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Why Don’t More People Care About Black Maternal Deaths?

In September, 19-year-old Ayaanah Gibson (above) bled to death in her Benedict College dorm room after delivering a stillborn child.

What will it take to get people to recognize not just the racial disparity in death rates but the disparity in concern over U.S. Black women’s health and lives?

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Where the Safety Net Won’t Catch Us: How Obamacare Fails Black Women on Maternal Health

Black women in America are more likely than their white counterparts to experience poor pregnancy outcomes.

Even with the Affordable Care Act in place, Black women will still be plagued by the chronic stress that comes with simply being Black in the United States.

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‘Orange Is the New Black,’ and How We Talk About Race and Identity

From left to right: Black Cindy (Adrienne C. Moore), Poussey Washington (Samira Wiley), and Piper Chapman (Taylor Schilling).

OITNB isn’t perfect in its handling of race, class, and gender, but the series does get a lot right about the conversations people of color and white folks have amongst themselves and with each other, and how different identities and experiences shape those interactions.

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Fannie Lou Hamer and Her Dream for Jobs and Freedom

Fannie Lou Hamer speaks at the Democratic National Convention on August 22, 1964, at the Credentials Committee.

In an era when people across the country are asking, “Where are the Black women leaders?” activists like Fannie Lou Hamer serve as a reminder of how many rural Black women have always been strong leaders.

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The Real Work of Rosa Parks: Not Just Refusing to Move to the Back of the Bus, But Combating Sexual Violence

Though Parks' contribution to the progress of Black people is mainly attributed to her refusing to move to the back of the bus, her actual work and its impact on the humanity of Black women and girls in the face of overt sexual violence is not widely discussed.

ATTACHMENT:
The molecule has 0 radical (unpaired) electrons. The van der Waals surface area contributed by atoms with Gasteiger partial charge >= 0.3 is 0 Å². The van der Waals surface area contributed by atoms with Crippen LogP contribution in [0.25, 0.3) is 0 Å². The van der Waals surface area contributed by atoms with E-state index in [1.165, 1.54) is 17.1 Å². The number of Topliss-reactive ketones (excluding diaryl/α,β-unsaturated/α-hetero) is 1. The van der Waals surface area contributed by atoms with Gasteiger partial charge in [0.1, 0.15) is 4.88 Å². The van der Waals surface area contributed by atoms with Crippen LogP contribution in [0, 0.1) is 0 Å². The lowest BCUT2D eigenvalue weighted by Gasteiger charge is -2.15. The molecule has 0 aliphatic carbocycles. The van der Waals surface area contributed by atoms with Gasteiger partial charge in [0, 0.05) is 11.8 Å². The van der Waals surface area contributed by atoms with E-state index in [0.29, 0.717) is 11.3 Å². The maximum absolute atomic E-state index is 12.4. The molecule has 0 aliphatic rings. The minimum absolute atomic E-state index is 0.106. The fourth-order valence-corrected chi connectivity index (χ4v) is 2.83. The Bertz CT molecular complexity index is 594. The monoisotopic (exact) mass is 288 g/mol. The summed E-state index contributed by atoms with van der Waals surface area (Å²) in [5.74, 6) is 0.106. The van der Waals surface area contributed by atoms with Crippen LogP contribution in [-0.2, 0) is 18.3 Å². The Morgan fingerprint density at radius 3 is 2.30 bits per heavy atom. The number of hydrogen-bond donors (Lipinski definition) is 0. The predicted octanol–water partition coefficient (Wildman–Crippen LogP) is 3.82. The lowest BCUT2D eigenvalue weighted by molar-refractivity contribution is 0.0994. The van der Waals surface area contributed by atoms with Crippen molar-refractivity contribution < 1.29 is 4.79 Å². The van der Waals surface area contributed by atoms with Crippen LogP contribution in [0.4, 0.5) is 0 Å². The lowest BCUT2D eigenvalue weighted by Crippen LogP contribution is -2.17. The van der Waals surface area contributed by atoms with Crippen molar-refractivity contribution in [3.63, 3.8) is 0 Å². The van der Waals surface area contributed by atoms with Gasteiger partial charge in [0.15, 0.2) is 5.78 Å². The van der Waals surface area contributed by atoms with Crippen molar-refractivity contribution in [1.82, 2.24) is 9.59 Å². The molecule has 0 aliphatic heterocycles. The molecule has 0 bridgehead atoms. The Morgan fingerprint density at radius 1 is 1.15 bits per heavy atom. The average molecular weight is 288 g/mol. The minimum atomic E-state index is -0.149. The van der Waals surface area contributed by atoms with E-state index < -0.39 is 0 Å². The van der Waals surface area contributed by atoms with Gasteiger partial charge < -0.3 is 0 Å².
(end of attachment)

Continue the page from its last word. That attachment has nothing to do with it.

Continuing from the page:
As we commemorate the 50th anniversary of the March on Washington for Jobs and Freedom, let’s hope that we also pay homage to the whole of Rosa Park’s life by doing everything we can, during the next 50 years, to end sexual assault and domestic violence.

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Beyond Choice: How We Learned to Stop Labeling and Love Reproductive Justice

Some big victories and some small victories, with respect to reproductive rights, show that parts of the country are hoping to expand access to health care, not just limit it.

It seems that mainstream reproductive health and rights groups are realizing the limitations of reductive labels like “pro-choice.” And that’s a good thing.

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Giving Thanks For Times the United States Has Fought Back Against Discrimination

For those of us living in the United States, this is a time of year for giving thanks. It is in that spirit that I have gathered a list of some of my favorite pieces of U.S. news on overcoming discrimination over the past couple of months.

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The Brutal Lust of the “Jigaboo” Fantasy “Mammyfied” Through Fashion

It is my hope that at least, every Black woman who sees these “Mammy” earrings is going to say they are racist without a second thought or question in their mind. Let’s stop being surprised by the ignorance of this country and challenge ourselves to be proactive about our images. The exploitation will continue if we don’t provide an alternative. 

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Stay Out of My Bedroom: Women of Color Have the Right to Decide If and When to Parent

If you happen to be a woman of color, you simply don’t have any business that is your own, as far as society is concerned. The Jezebel and Welfare Queen stereotypes shape the responses you receive from others when you have a belly full of baby. So, the next time someone asks me how many more babies I’m going to have, I will have to respond with a “Girllllll, stay out my bedroom.”

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Heading Toward Menopause, Still Caring about Abortion

I support abortion rights because I want keep my options safe and legal so I can continue running down my biological clock. All potentially child-bearing persons have the right to chart their own life course, at whatever age.

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